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Technical Paper

1D Model of a Copper Exchanged Small Pore Zeolite Catalyst Based on Transient SCR Protocol

2013-04-08
2013-01-1578
Urea-selective catalytic reduction (SCR) catalysts are the leading aftertreatment technology for diesel engines, but there are major challenges associated with meeting future NOx emission standards, especially under transient drive cycle conditions that include large swings in exhaust temperatures. Here we present a simplified, transient, one-dimensional integral model of NOx reduction by NH₃ on a commercial small-pore Cu-zeolite urea-SCR catalyst for which detailed kinetic parameters have not been published. The model was developed and validated using data acquired from bench reactor experiments on a monolith core, following a transient SCR reactor protocol. The protocol incorporates NH₃ storage, NH₃ oxidation, NO oxidation and three global SCR reactions under isothermal conditions, at three space velocities and at three NH₃/NOx ratios.
Technical Paper

A Comparative Assessment of Alternative Powertrains and Body-in-White Materials for Advanced Technology Vehicles

2004-03-08
2004-01-0573
The affordability of today's and future advanced technology vehicles (i.e., diesel, hybrid, and fuel cell) developed for improved fuel economy remains a concern with respect to final consumer acceptance. The automotive system cost model (ASCM) developed for the production cost estimates at a level of five major subsystems and 35+ components, has been used here to address the affordability issue of advanced technology vehicles. Scenarios encompassing five alternative powertrain and three body options for a mid-size vehicle under two different timeframes (i.e., 2002 and 2010) were considered to determine the cost-effectiveness of among the competing technology options within the same timeframe and between the two timeframes.
Technical Paper

A Comparative Life Cycle Assessment of Magnesium Front End Autoparts: A Revision to 2010-01-0275

2012-12-31
2012-01-2325
The Magnesium Front End Research and Development (MFERD) project under the sponsorship of Canada, China, and USA aims to develop key technologies and a knowledge base for increased use of magnesium in automobiles. The primary goal of this life cycle assessment (LCA) study is to compare the energy and potential environmental impacts of advanced magnesium based front end parts of a North American-built 2007 GM-Cadillac CTS using the current steel structure as a baseline. An aluminium front end is also considered as an alternate light structure scenario. A “cradle-to-grave” LCA is conducted by including primary material production, semi-fabrication production, autoparts manufacturing and assembly, transportation, use phase, and end-of-life processing of autoparts. This LCA study was done in compliance with international standards ISO 14040:2006 [1] and ISO 14044:2006 [2].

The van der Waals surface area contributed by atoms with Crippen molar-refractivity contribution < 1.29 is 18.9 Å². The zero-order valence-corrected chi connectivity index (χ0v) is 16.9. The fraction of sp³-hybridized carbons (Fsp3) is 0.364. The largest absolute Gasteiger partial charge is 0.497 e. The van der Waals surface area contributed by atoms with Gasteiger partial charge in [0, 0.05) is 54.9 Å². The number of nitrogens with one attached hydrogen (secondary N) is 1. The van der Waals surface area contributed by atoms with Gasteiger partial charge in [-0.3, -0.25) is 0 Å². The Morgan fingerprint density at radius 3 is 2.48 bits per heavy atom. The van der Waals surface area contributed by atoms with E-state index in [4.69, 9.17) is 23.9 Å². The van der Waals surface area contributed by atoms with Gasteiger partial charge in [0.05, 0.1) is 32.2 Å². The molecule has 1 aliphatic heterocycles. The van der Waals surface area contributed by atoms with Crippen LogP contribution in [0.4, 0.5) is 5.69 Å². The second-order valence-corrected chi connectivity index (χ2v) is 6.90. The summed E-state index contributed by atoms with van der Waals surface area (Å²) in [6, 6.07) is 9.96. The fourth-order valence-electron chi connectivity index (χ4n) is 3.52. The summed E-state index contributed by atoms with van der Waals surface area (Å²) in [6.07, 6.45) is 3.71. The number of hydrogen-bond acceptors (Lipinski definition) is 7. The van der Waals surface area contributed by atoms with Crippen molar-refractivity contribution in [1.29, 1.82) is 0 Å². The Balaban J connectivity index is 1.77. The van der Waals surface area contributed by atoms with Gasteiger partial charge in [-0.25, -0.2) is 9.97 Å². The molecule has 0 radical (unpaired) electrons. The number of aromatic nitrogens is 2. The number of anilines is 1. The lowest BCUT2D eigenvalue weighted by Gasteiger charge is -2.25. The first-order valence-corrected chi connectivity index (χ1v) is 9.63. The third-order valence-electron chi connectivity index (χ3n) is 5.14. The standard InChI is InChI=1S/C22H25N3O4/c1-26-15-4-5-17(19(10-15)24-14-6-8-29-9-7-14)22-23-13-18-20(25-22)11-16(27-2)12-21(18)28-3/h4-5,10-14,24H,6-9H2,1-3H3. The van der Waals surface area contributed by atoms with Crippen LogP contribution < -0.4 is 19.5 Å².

Technical Paper

A Comparison of HCCI Ignition Characteristics of Gasoline Fuels Using a Single-Zone Kinetic Model with a Five Component Surrogate Fuel

2008-10-06
2008-01-2399
While gasoline surrogate development has progressed in the areas of more complex surrogate mixtures and in kinetic modeling tools and mechanism development, it is generally recognized that further development is still needed. This paper represents a small step in supporting this development by providing comparisons between experimental engine data and surrogate-based kinetic models. In our case, the HCCI engine data comes from a port-injected, single-cylinder research engine with intake-air heating for combustion phasing control. Timing sweeps were run at constant fuel rate for three market gasolines and five surrogate mixtures. Modeling was done using the CHEMKIN software with a gasoline mechanism set containing 1440 species and 6572 reactions. Five pure compounds were selected for the surrogate blends and include iso-octane, n-heptane, toluene, methylcyclohexane, and 1-hexene.
Technical Paper

A Feasibility Evaluation of a Thermal Plasma Fuel Reformer for Supplemental Hydrogen Addition to Internal Combustion Engines

1999-04-26
1999-01-2239
One scenario for reducing engine out NOx in a spark ignition engine is to introduce small amounts of supplemental hydrogen to the combustion process. The supplemental hydrogen enables a gasoline engine to run lean where NOx emissions are significantly reduced and engine efficiency is increased relative to stoichiometric operation. This paper reports on a mass and energy balance model that has been developed to evaluate the overall system efficiencies of a thermal reformer-heat exchanger system capable of delivering hydrogen to the air intake of a gasoline engine. The mass and energy balance model is utilized to evaluate the conditions where energy losses associated with fuel reformation may be offset by increases in engine efficiencies.
Technical Paper